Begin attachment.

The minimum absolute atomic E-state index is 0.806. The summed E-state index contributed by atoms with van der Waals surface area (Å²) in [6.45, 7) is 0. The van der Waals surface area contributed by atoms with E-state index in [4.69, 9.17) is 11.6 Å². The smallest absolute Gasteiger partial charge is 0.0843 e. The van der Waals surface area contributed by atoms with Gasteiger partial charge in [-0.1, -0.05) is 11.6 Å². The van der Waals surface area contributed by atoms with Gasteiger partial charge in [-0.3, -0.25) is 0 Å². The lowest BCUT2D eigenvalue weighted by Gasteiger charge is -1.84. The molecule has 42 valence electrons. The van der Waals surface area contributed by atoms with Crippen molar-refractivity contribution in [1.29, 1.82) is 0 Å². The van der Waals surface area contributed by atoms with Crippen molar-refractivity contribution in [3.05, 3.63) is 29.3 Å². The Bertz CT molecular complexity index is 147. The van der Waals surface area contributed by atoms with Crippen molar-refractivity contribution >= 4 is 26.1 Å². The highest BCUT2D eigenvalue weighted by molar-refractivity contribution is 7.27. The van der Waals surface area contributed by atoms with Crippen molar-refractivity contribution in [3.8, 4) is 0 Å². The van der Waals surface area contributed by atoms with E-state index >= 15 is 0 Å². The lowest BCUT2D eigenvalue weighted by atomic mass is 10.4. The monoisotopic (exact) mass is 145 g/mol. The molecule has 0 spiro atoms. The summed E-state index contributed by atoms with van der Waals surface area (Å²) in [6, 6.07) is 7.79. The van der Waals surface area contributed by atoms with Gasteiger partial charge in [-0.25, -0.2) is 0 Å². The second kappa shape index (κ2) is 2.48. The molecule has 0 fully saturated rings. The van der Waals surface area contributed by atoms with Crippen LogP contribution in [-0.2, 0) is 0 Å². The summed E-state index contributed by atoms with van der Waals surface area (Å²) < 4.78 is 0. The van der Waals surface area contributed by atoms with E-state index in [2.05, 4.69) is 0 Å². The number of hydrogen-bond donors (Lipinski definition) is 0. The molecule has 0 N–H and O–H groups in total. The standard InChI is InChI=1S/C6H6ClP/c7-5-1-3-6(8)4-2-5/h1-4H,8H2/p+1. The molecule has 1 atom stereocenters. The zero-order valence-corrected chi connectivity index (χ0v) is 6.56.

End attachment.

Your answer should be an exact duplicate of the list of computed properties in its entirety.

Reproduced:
The minimum absolute atomic E-state index is 0.806. The summed E-state index contributed by atoms with van der Waals surface area (Å²) in [6.45, 7) is 0. The van der Waals surface area contributed by atoms with E-state index in [4.69, 9.17) is 11.6 Å². The smallest absolute Gasteiger partial charge is 0.0843 e. The van der Waals surface area contributed by atoms with Gasteiger partial charge in [-0.1, -0.05) is 11.6 Å². The van der Waals surface area contributed by atoms with Gasteiger partial charge in [-0.3, -0.25) is 0 Å². The lowest BCUT2D eigenvalue weighted by Gasteiger charge is -1.84. The molecule has 42 valence electrons. The van der Waals surface area contributed by atoms with Crippen molar-refractivity contribution in [1.29, 1.82) is 0 Å². The van der Waals surface area contributed by atoms with Crippen molar-refractivity contribution in [3.05, 3.63) is 29.3 Å². The Bertz CT molecular complexity index is 147. The van der Waals surface area contributed by atoms with Crippen molar-refractivity contribution >= 4 is 26.1 Å². The highest BCUT2D eigenvalue weighted by molar-refractivity contribution is 7.27. The van der Waals surface area contributed by atoms with Crippen molar-refractivity contribution in [3.8, 4) is 0 Å². The van der Waals surface area contributed by atoms with E-state index >= 15 is 0 Å². The lowest BCUT2D eigenvalue weighted by atomic mass is 10.4. The monoisotopic (exact) mass is 145 g/mol. The molecule has 0 spiro atoms. The summed E-state index contributed by atoms with van der Waals surface area (Å²) in [6, 6.07) is 7.79. The van der Waals surface area contributed by atoms with Gasteiger partial charge in [-0.25, -0.2) is 0 Å². The second kappa shape index (κ2) is 2.48. The molecule has 0 fully saturated rings. The van der Waals surface area contributed by atoms with Crippen LogP contribution in [-0.2, 0) is 0 Å². The summed E-state index contributed by atoms with van der Waals surface area (Å²) < 4.78 is 0. The van der Waals surface area contributed by atoms with E-state index in [2.05, 4.69) is 0 Å². The number of hydrogen-bond donors (Lipinski definition) is 0. The molecule has 0 N–H and O–H groups in total. The standard InChI is InChI=1S/C6H6ClP/c7-5-1-3-6(8)4-2-5/h1-4H,8H2/p+1. The molecule has 1 atom stereocenters. The zero-order valence-corrected chi connectivity index (χ0v) is 6.56.